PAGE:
January 4, 2023
Fig 1: Storm tracks over the Great Lakes
Note: Keven talks about squalls on the Great Lakes, but the advice stands wherever you sail!
If you sail on the Great Lakes long enough, you are going to need to deal with summertime squalls. Because of the landlocked humid continental climate, we see very hot summer temperatures that lead to convective weather events. The warm air and cooler lake temperatures leads to exciting thunderstorm events, often with a dash of waterspouts thrown in just to keep you on your toes.
It adds up to a really interesting place to sail with the very long daylight hours in the summer and the tropical temperatures they give rise to.
Classic Great Lakes storm tracks tend to stream down the lakes from a westerly and mostly south westerly direction. These are the big storms, that we generally are warned about in the forecasts. These larger storms can last for several hours or more. There are also smaller squalls that are more locally developed, forming over the warm land and hitting the lake as a small but violent squall that last only minutes and maybe up to half an hour.
Cruising, racing – surprise!
These weather events also tend to be common throughout the entire sailing season, and always seem to interfere with my August sailing trips! This year we sailed through a couple of 30+ knot squalls on a short passage from Port Dalhousie over to Oakville. My son sailed through quite a few of these squalls completing the LO300 this year, most of them in the dark just to make it more fun. These are very common weather events, even the 2022 Chicago Mackinac fleet got blasted.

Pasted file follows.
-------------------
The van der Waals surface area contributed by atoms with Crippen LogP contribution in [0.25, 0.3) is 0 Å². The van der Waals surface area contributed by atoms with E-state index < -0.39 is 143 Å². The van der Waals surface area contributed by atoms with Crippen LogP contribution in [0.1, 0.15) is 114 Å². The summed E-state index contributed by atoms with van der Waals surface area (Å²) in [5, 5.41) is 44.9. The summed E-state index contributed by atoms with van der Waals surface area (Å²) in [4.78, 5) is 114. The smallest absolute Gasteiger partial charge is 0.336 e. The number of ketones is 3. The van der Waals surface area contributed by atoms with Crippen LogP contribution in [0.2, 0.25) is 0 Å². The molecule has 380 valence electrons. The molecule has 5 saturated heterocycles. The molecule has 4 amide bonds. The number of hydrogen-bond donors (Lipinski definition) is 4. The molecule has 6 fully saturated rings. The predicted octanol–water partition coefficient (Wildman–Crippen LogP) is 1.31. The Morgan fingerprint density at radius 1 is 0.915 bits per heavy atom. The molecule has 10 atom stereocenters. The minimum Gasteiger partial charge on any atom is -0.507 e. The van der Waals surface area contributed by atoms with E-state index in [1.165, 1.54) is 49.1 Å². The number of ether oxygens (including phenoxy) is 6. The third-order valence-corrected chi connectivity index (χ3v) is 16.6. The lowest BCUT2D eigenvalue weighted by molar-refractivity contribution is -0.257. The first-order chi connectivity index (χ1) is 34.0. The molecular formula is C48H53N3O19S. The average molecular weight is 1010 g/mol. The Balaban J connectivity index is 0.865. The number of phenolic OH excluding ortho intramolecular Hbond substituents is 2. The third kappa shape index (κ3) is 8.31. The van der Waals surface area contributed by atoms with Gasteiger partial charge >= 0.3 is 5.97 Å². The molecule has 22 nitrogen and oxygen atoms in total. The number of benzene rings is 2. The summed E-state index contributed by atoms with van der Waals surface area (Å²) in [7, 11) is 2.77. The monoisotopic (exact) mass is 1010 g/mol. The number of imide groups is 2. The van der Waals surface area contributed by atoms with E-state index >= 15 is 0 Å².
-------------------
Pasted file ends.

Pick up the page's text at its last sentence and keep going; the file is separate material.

If you are cruising, faced with a nasty forecast, most will stay tied to their dock or tucked away in a safe anchorage. Unfortunately, the short squalls are almost always in the forecast. Listen to a Lake Erie forecast in July and August and the ominous “chance of isolated thunderstorms” is on repeat nearly every day unless a high pressure and bluebird skies are sitting over your head. Many offshore races, however, aren’t a race unless you leave the dock and go sail. I’m not advocating going out and sailing in terrible storms, just that some preparation and practice would be a good idea for all sailors.
As a sailmaker, I have far too many customers both racing and cruising that are proud of the fact that they never reef. The cruiser is proud of this fact because their boat is strong and heavy, and the racer because reefing is an outward sign of weakness. I race and cruise, and I reef sails all of the time. I reef to get the best performance out the boats I sail, and most of the time, the best performance is also most comfortable.
Many racers don’t even want to order a mainsail with a reef unless they need it for an offshore rated event. Even worse, most want to order a “false reef” that some sailmakers offer to save weight but meet the requirements. If the requirement for an event is a certain size reef and storm sails, it is for a reason.
Next issue – Preparing for bad weather
Keven Piper, two-time Shark 24 World Champion, founded Hamilton, ON-based Bay Sails in 1998. Email: email@example.com